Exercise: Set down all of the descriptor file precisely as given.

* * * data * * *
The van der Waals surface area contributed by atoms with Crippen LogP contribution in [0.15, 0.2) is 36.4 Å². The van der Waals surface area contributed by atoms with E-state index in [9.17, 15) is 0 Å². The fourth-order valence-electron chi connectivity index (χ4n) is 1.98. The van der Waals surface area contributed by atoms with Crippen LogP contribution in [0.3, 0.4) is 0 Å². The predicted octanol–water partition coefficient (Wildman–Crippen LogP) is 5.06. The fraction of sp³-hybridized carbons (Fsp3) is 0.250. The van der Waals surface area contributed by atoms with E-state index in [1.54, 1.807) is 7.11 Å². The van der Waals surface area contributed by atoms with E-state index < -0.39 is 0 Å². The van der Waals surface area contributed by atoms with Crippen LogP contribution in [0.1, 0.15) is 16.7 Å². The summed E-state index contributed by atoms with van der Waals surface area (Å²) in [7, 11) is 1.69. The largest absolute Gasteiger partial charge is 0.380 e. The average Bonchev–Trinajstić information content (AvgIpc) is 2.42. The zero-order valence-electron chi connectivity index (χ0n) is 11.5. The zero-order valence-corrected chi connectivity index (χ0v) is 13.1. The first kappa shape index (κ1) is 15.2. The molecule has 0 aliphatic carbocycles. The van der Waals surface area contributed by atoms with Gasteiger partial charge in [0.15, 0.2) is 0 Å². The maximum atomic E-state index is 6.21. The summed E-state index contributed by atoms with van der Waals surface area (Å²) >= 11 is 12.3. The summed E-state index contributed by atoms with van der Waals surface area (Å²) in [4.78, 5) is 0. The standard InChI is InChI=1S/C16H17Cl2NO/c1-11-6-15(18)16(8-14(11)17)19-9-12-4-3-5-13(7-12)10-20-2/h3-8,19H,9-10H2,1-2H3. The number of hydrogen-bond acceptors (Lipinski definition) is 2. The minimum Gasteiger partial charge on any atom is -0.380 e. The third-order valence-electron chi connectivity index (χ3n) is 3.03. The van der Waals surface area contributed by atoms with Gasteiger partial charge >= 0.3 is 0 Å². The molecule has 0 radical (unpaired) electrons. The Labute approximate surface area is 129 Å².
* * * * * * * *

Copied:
The van der Waals surface area contributed by atoms with Crippen LogP contribution in [0.15, 0.2) is 36.4 Å². The van der Waals surface area contributed by atoms with E-state index in [9.17, 15) is 0 Å². The fourth-order valence-electron chi connectivity index (χ4n) is 1.98. The van der Waals surface area contributed by atoms with Crippen LogP contribution in [0.3, 0.4) is 0 Å². The predicted octanol–water partition coefficient (Wildman–Crippen LogP) is 5.06. The fraction of sp³-hybridized carbons (Fsp3) is 0.250. The van der Waals surface area contributed by atoms with E-state index in [1.54, 1.807) is 7.11 Å². The van der Waals surface area contributed by atoms with E-state index < -0.39 is 0 Å². The van der Waals surface area contributed by atoms with Crippen LogP contribution in [0.1, 0.15) is 16.7 Å². The summed E-state index contributed by atoms with van der Waals surface area (Å²) in [7, 11) is 1.69. The largest absolute Gasteiger partial charge is 0.380 e. The average Bonchev–Trinajstić information content (AvgIpc) is 2.42. The zero-order valence-electron chi connectivity index (χ0n) is 11.5. The zero-order valence-corrected chi connectivity index (χ0v) is 13.1. The first kappa shape index (κ1) is 15.2. The molecule has 0 aliphatic carbocycles. The van der Waals surface area contributed by atoms with Gasteiger partial charge in [0.15, 0.2) is 0 Å². The maximum atomic E-state index is 6.21. The summed E-state index contributed by atoms with van der Waals surface area (Å²) >= 11 is 12.3. The summed E-state index contributed by atoms with van der Waals surface area (Å²) in [4.78, 5) is 0. The standard InChI is InChI=1S/C16H17Cl2NO/c1-11-6-15(18)16(8-14(11)17)19-9-12-4-3-5-13(7-12)10-20-2/h3-8,19H,9-10H2,1-2H3. The number of hydrogen-bond acceptors (Lipinski definition) is 2. The minimum Gasteiger partial charge on any atom is -0.380 e. The third-order valence-electron chi connectivity index (χ3n) is 3.03. The van der Waals surface area contributed by atoms with Gasteiger partial charge >= 0.3 is 0 Å². The molecule has 0 radical (unpaired) electrons. The Labute approximate surface area is 129 Å².